ISLAMABAD: Pakistan Tehreek-i-Insaf (PTI) Chairman Imran Khan and TV journalist Reham Khan have divorced with mutual consent after 10 months of marriage, PTI spokesperson Naeemul Haq said Friday.
'Divorce is painful'
In a series of tweets, Imran Khan wrote that the divorce is painful for him, Reham and their respective families and requested everyone to respect their privacy.
He categorically denied the rumours about any financial settlement between them adding that he has great respect for Reham's moral character and her passion to help and work for the underprivileged people of society.
Six months in, rumours that the marriage was falling apart began to circulate. While the couple was seen together on occasion, Imran last month tweeted an apparent refutation of the rumours: "I am shocked at a TV channel making slanderous statement about my marriage. I strongly urge the media to desist from such baseless statements."
Earlier, Haq had also told DawnNews that Imran Khan had requested the media to avoid speculation and respect the sensitivity of the situation.
'Just not getting along'
A source close to the PTI chairman, who asked not to be named, said the two were "just not getting along".
"She wanted to get involved with politics and that is not what Khan wanted at all. She just did not want to sit at home," he told Dawn.com.
"There were teething problems as well over other issues which were being resolved but this was a major issue — she wanted to get into politics and was not ready to back down."
Another confidante of Imran Khan told Dawn.com that there was "a lot of pressure on Khan" from his family to divorce Reham, an apparent reference to Imran's sister Aleema Khan who had made no secret of her displeasure over the marriage.
Despite several attempts, Reham could not be reached for a comment, but posted an announcement of the divorce on Twitter:
Sources said Reham has left Pakistan for London and is expected to address a conference there.
Meanwhile, Prime Minister Nawaz Sharif has also asked party leaders to refrain from commenting on Imran Khan's personal life.
The announcement today stirred a fiery debate on social media, with fans and naysayers of both Khan and Reham posting their two cents and taking sides.
In August this year the PTI chief had announced that Reham Khan, will not be playing an active role in party affairs, following "attacks" on his then wife in the aftermath of the party's defeat in the NA-19 (Haripur) by-polls.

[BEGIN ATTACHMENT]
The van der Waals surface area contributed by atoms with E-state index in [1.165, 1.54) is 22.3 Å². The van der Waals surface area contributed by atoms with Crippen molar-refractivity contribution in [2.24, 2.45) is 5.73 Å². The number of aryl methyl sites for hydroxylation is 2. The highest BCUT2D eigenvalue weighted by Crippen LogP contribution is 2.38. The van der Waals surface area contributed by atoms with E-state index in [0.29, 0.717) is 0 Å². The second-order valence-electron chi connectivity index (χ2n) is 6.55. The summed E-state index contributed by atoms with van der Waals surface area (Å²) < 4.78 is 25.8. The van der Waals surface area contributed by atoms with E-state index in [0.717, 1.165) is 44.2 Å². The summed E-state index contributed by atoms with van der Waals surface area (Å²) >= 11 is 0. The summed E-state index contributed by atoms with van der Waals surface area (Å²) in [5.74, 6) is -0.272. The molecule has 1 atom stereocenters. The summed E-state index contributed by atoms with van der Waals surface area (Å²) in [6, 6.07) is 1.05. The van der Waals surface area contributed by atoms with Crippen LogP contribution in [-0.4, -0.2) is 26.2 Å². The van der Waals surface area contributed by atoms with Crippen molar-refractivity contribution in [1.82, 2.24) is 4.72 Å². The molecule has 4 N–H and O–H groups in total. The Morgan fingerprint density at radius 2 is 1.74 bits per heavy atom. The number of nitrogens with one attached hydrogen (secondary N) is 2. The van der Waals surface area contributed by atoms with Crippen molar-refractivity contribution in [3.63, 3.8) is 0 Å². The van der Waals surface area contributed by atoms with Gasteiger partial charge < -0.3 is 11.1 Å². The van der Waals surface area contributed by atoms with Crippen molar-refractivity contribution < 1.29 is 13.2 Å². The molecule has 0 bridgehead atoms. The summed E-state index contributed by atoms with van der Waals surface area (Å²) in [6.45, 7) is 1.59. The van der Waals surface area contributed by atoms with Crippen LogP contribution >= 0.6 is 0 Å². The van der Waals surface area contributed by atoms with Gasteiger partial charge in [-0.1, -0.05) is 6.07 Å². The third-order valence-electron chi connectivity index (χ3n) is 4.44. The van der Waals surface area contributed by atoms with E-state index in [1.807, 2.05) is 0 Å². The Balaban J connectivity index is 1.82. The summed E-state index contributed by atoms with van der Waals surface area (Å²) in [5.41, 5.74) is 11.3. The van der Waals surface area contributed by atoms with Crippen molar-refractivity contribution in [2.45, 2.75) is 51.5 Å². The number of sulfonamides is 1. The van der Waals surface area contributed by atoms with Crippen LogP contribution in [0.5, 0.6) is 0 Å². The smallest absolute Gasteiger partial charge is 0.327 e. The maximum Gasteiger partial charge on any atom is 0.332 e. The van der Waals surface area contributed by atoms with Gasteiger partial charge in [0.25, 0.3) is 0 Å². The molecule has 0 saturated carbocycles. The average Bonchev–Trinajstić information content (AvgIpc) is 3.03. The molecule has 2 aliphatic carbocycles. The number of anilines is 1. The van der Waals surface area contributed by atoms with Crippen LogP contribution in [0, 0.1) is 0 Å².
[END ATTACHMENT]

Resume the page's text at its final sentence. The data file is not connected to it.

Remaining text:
Loved by millions across the cricket-obsessed nation for winning Pakistan its only World Cup in 1992, Khan's sporting prowess and rugged good looks brought him international celebrity.
He was considered his country's most eligible man until he suddenly announced his plans to marry shortly after calling off a movement to topple the government in December after a Taliban attack on a school that killed 150 people.
The PTI chairman and television journalist Reham Khan had tied the knot in a simple nikkah ceremony which took place in January this year at Khan's Bani Gala residence.
The nikkah, which was a low-key affair, was conducted by Mufti Saeed and was followed by a photo session. The wedding had captivated the entire country, with television channels going all out to cover the event and furnishing their audience with details of wedding sherwani and chappals.
In its early days, the marriage was marked by public appearances of the newlyweds who were seen smiling and happy at various events. Reham on several occasions had candidly expressed her feelings for Imran, saying he is "no longer alone". In an early interview, she had said: “I didn’t know Mr Khan was Mr Right, you wait your whole life for Mr Right and then you find Mr Most Right."
Reham had recently also sparked controversy after it emerged that she had not actually attended a college where she claimed to be a student on her website.
Born in 1952 in Lahore into a comfortable family with origins in the Pashtun northwest, Imran Khan was educated at Aitchison College and then Oxford University.
He became one of the world's greatest ever all-rounders — a fearsome fast bowler and dangerous batsman — whose finest hour came at the 1992 World Cup, where at the age of 39 he led an inexperienced team to the title.
Off the pitch, he had a string of socialite girlfriends and frequented exclusive nightclubs in London until he married Jemima Goldsmith, the daughter of the French-British tycoon James Goldsmith, in 1995.
His marriage with the Jemima lasted for nine years and ended amicably in 2004 with Goldsmith stating that she was unable to adapt to life in Pakistan.
Imran Khan has two sons from his previous marriage to Jemima.
Reham Khan was previously married to psychologist Ijaz Rehman, with whom she had three children.